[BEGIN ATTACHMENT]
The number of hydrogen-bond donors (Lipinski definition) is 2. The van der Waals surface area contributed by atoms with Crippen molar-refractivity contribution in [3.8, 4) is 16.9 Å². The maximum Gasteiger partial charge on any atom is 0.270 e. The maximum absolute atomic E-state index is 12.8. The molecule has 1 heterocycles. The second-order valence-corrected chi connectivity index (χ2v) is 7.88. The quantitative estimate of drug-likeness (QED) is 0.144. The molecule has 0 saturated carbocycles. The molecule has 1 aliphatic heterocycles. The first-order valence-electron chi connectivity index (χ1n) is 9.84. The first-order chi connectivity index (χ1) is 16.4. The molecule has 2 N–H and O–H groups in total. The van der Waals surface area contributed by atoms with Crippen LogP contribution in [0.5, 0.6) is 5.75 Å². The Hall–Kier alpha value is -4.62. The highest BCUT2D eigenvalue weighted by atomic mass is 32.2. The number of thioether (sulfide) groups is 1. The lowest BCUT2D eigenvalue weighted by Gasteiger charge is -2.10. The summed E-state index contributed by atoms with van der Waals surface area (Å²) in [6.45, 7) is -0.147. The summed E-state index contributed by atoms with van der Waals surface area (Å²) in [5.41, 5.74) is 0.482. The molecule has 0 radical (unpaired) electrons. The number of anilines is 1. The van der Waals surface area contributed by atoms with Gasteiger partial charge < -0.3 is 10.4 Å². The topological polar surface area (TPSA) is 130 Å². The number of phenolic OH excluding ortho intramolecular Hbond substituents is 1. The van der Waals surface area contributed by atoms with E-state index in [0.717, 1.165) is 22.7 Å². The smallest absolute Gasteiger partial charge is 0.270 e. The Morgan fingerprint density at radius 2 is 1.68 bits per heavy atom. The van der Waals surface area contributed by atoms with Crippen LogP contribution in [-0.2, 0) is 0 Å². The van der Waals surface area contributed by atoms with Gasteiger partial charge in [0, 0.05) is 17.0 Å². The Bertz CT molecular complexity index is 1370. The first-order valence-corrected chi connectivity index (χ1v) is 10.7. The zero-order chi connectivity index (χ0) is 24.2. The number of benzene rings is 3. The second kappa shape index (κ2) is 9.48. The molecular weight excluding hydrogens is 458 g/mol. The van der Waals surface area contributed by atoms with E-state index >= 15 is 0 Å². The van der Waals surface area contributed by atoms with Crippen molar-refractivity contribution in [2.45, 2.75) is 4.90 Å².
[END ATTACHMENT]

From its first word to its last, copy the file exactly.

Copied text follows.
The number of hydrogen-bond donors (Lipinski definition) is 2. The van der Waals surface area contributed by atoms with Crippen molar-refractivity contribution in [3.8, 4) is 16.9 Å². The maximum Gasteiger partial charge on any atom is 0.270 e. The maximum absolute atomic E-state index is 12.8. The molecule has 1 heterocycles. The second-order valence-corrected chi connectivity index (χ2v) is 7.88. The quantitative estimate of drug-likeness (QED) is 0.144. The molecule has 0 saturated carbocycles. The molecule has 1 aliphatic heterocycles. The first-order valence-electron chi connectivity index (χ1n) is 9.84. The first-order chi connectivity index (χ1) is 16.4. The molecule has 2 N–H and O–H groups in total. The van der Waals surface area contributed by atoms with Crippen LogP contribution in [0.5, 0.6) is 5.75 Å². The Hall–Kier alpha value is -4.62. The highest BCUT2D eigenvalue weighted by atomic mass is 32.2. The number of thioether (sulfide) groups is 1. The lowest BCUT2D eigenvalue weighted by Gasteiger charge is -2.10. The summed E-state index contributed by atoms with van der Waals surface area (Å²) in [6.45, 7) is -0.147. The summed E-state index contributed by atoms with van der Waals surface area (Å²) in [5.41, 5.74) is 0.482. The molecule has 0 radical (unpaired) electrons. The number of anilines is 1. The van der Waals surface area contributed by atoms with Gasteiger partial charge < -0.3 is 10.4 Å². The topological polar surface area (TPSA) is 130 Å². The number of phenolic OH excluding ortho intramolecular Hbond substituents is 1. The van der Waals surface area contributed by atoms with E-state index in [0.717, 1.165) is 22.7 Å². The smallest absolute Gasteiger partial charge is 0.270 e. The Morgan fingerprint density at radius 2 is 1.68 bits per heavy atom. The van der Waals surface area contributed by atoms with Crippen LogP contribution in [-0.2, 0) is 0 Å². The van der Waals surface area contributed by atoms with Gasteiger partial charge in [0, 0.05) is 17.0 Å². The Bertz CT molecular complexity index is 1370. The first-order valence-corrected chi connectivity index (χ1v) is 10.7. The zero-order chi connectivity index (χ0) is 24.2. The number of benzene rings is 3. The second kappa shape index (κ2) is 9.48. The molecular weight excluding hydrogens is 458 g/mol. The van der Waals surface area contributed by atoms with E-state index >= 15 is 0 Å². The van der Waals surface area contributed by atoms with Crippen molar-refractivity contribution in [2.45, 2.75) is 4.90 Å².